New Prospects for Spanish Businesses in Cuba

Julio Cerviño Fernández

Spain is Cuba’s third most important trading partner, after Venezuela and China, with an annual trade turnover of approximately 1 billion Euros.  More than 250 Spanish firms operate in the Cuban market, with many of them having operated there for more than 20 years.

Spanish companies are the largest foreign investors in a broad range of sectors, such as tourism, financial services, water supply and other related services.  Undoubtedly, Spanish businesses have played an important role since Cuba opened its doors to foreign investors in the decade of the 1990s.

Spanish hospitality chains were pioneers in the development of the Cuban tourism sector, with the first investment being in the hotel Sol Palmeras (Meliá Group) in Varadero in 1989. Other firms  and institutions in the financial sector, agroindustry and services followed suit.  Thus, in recent bilateral meetings, Cuban government officials conveyed to their Spanish counterparts “their decision to compensate Spanish firms that continued to trade with Cuba during the difficult years despite the sanctions imposed by U.S. embargo on the island”. 

The interest of Spanish firms in doing business with Cuba remains a constant, although there have been ebbs and flows associated with legal changes implemented by the Cuban government and by the economic crisis experienced by Spain in the last 7 years.  Now that Spain has overcome its economic crisis and there are new prospects for doing business with Cuba, it stands to reason that Spanish firms will once again seek to enhance investment and commercial ties with the island.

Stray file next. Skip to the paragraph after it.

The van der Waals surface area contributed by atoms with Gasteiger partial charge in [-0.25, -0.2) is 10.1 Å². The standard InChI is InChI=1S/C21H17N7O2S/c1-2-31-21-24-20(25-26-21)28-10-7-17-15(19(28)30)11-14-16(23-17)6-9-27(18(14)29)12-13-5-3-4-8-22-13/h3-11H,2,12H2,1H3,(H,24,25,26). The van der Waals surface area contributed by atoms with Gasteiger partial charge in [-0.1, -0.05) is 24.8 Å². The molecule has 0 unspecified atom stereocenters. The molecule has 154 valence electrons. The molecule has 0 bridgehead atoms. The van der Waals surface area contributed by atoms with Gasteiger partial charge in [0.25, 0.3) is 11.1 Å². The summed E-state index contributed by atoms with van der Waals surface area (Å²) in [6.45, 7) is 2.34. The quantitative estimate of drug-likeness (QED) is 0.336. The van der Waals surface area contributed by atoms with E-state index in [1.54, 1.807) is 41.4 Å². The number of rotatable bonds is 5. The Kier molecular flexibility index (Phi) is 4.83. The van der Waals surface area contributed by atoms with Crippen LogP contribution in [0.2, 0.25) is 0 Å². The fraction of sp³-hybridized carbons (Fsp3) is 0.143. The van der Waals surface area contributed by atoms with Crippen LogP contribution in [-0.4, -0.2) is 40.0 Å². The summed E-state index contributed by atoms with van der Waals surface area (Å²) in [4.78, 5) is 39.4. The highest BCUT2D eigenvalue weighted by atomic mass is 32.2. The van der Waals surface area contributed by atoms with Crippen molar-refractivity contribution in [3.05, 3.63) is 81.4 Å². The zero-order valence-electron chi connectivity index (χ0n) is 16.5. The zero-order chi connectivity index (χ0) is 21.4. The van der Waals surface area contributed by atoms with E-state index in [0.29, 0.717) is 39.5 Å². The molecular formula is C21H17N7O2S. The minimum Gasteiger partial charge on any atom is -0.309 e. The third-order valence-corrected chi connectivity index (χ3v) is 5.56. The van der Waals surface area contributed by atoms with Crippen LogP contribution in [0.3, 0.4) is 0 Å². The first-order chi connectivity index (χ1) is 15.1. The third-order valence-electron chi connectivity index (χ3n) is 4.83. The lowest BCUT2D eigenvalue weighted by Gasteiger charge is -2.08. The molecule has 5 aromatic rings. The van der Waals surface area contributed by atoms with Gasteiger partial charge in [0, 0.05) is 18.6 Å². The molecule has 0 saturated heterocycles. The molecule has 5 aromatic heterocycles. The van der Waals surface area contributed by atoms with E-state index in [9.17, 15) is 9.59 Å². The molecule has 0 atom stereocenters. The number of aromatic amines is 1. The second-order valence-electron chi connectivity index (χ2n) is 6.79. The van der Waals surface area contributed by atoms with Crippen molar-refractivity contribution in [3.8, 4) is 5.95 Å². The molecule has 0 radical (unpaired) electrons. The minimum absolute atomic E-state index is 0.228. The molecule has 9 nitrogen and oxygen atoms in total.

Destination of Spanish investments

A recent study by the IE Business School about Spanish investments in Latin America concluded that in 2015, the Latin American region would again be important for Spanish firms investing abroad .  In a survey of a repre
sentative sample of large and mediumsize Spanish companies, 74% of respondents indicated that they intended to increase their investments in Latin America in 2015 and beyond, while 6% indicated that they intended to reduce such investments, and 22% expected no change. It is important to note in Figure 1, and in contrast to similar studies for previous years, that Cuba is one of the countries where Spanish investment is expected to increase in the next few years, principally as a result of new business opportunities in the island arising from the thaw in diplomatic relations between Havana and Washington. At present, Cuba is Spain’s fifth largest export market in Latin America . In 2015, Spain’s exports to the island were 598 million dollars, 40% higher than a year earlier.